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mattoleriver
8/24/2019 23:59 EST

Putting used toilet paper in a can doesn't bother me that much. It's the missing toilet seats that really torque my a$$.

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cedelune
8/25/2019 00:10 EST

You may find a pocket here and there, perhaps in a new development with properly paper-flushable toilets, but the vast majority of homes and businesses provide a bin for used TP. You could always include a bidet toilet seat among your "must bring" items: they can cost anywhere from $25 to several hundred dollars on Amazon. If you can't stomach the idea, you should probably not consider living here. Or maybe try the Middle East or Asia, where in many public loos you are provided with a hole over which to squat, and a jug of water with which to clean up, LOL!

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giershift43
8/25/2019 07:50 EST

This is not the case in newer modern buildings from
Cancun to Oaxaca only the old plumbing systems had this.

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rjltoo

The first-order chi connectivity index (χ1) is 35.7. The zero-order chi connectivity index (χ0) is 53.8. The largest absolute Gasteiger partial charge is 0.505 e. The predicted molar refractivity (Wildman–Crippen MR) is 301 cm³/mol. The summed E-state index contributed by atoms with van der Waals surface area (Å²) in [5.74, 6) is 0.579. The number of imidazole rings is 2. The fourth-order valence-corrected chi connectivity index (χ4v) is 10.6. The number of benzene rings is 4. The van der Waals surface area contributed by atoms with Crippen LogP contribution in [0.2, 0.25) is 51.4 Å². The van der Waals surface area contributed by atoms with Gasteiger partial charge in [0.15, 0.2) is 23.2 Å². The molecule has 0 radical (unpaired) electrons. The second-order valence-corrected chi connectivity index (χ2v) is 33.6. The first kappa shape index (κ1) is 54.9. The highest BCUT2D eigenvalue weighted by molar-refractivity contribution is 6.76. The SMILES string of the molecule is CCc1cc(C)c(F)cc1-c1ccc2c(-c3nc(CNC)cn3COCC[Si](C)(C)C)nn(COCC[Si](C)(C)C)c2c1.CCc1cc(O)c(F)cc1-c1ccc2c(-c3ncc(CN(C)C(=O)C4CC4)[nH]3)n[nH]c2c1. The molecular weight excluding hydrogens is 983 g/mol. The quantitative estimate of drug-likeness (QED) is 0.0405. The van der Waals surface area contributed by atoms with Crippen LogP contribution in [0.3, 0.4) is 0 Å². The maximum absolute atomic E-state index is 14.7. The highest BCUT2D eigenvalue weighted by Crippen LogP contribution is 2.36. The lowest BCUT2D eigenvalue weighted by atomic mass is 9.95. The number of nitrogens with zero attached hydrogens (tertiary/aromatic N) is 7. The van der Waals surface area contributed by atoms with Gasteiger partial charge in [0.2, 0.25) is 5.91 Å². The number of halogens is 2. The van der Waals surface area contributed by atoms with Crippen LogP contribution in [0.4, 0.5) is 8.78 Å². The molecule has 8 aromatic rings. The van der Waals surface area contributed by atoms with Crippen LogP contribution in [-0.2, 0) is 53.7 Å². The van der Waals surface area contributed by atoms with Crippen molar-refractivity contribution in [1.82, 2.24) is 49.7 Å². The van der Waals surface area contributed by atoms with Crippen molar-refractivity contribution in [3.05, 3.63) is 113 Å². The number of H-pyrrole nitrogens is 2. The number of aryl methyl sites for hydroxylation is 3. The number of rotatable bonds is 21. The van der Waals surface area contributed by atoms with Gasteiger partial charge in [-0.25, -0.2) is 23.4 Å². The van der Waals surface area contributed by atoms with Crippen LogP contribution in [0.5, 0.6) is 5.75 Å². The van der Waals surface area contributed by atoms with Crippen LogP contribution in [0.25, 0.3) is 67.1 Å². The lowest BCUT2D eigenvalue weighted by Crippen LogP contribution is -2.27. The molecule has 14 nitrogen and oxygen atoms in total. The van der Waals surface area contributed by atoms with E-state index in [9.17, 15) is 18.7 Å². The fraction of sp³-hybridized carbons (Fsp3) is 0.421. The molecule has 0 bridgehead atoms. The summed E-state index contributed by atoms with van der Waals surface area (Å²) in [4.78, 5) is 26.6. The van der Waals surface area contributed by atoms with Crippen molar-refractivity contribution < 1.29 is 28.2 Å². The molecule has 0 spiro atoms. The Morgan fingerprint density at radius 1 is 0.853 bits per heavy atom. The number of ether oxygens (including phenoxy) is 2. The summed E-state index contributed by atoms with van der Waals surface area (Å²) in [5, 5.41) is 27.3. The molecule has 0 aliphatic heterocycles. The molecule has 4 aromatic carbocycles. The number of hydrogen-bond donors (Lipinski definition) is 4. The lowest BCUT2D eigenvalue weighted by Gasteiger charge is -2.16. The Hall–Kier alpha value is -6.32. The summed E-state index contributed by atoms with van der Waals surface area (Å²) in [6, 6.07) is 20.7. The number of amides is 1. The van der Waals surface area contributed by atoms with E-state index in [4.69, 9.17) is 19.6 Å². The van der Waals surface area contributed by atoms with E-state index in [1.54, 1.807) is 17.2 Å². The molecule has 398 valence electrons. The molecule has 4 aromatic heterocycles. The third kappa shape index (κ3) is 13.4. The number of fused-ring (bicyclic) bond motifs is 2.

8/26/2019 00:58 EST

Just read this and it is completely new info to me, a bit disconcerting. Does this apply to the toilets in Lake Chapala,Ajijic, et. al.?

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hrlee7804
8/26/2019 08:15 EST

A few topics back toilets were covered in detail along with a link to the real scoop on paper or not down the toilet. My town in Sonora state has a public sewer system so flushing paper is no problem. Little old houses and businesses are probably still on a separate tank and probably little or no drain field. Dispose of paper in the provided container there. If you have great issues with the toilet paper then maybe Mexico or other developing nations are not for you. Many folks living in the US off grid deal with this issue also. I have friends in C. California with a cesspool that have the honor of burning the used toilet paper on a regular basis. Some folks with cabins in the mountains use an outhouse and either move it occasionally or put lye down it regularly. Every society deals with it one way or the other.